EC500 Microeconomics and EC502 Macroeconomics
OverviewThe growing use of game theory by economists suggests that a professional economic education is incomplete without a firm understanding of this new tool. The module aims to introduce you to a topical and important research area of microeconomic analysis, to develop your skills in setting up and solving games that arise in business and economics, and to enable you to apply game theory to different areas of economics and business.
This module appears in:
Method of assessment
20% In Course Test (2 x10%)
80% Examination (2 hours)
P Dutta, Strategies and Games: Theories and Practice, MIT Press, 1999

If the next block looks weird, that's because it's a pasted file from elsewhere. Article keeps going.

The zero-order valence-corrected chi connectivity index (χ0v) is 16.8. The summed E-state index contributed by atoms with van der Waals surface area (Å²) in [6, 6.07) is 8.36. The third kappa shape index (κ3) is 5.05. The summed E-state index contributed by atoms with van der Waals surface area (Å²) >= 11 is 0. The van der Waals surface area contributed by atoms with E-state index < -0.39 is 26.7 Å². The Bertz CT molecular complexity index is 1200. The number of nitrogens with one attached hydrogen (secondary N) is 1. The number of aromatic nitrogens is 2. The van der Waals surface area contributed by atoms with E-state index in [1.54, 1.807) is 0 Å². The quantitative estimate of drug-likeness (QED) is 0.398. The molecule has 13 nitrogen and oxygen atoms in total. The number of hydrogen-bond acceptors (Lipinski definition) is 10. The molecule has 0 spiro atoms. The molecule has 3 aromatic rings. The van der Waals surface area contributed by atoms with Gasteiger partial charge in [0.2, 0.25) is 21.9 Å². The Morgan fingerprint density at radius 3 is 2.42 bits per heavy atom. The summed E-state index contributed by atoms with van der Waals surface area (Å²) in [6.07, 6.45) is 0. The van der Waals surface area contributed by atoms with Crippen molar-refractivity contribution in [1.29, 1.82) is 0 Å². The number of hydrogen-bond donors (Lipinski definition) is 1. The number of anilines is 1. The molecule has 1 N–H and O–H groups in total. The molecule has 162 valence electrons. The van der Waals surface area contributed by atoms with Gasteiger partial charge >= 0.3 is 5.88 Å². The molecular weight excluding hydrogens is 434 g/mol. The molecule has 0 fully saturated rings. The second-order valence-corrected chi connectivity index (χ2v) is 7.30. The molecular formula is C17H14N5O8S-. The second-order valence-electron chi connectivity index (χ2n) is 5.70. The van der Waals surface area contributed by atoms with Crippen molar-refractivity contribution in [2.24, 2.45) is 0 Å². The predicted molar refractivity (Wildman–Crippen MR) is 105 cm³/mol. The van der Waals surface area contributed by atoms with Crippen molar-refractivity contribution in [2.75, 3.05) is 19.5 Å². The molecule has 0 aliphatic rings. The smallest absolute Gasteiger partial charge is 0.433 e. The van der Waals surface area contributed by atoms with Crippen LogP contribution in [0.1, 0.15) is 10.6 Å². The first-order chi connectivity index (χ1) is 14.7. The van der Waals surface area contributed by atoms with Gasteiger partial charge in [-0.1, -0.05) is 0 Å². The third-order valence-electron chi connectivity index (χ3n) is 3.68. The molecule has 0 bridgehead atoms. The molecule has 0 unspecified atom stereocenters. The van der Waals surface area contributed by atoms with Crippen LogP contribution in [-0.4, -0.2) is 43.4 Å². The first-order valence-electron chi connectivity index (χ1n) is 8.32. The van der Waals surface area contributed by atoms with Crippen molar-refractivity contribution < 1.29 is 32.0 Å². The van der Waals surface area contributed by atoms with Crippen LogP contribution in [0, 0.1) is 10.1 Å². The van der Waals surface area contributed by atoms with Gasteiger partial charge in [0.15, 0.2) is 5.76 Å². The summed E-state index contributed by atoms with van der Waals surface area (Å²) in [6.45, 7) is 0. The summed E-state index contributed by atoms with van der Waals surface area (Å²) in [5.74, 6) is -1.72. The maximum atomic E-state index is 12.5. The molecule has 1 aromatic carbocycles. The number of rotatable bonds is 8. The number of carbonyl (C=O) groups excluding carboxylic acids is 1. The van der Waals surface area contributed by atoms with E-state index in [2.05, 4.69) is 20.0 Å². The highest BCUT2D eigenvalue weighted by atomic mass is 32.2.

A Dixit and S Skeath, Games of Strategy (2nd ed), W W Norton, 2004
R Gardner, Games for Business and Economics, Wiley, 1995
R Gibbons, A Primer in Game Theory, Harvester Wheatsheaf, 1992
H S Bierman and L Fernandez, Game Theory with Economic Applications, Addison-Wesley, 1995
The module will
provide you with the ability to use game theory as a tool of economic analysis
enable you to understand and appreciate the implications of informational problems that arise in everyday economic situations
improve your problem-solving ability, as well as your ability to present, both verbally and in writing, economic arguments.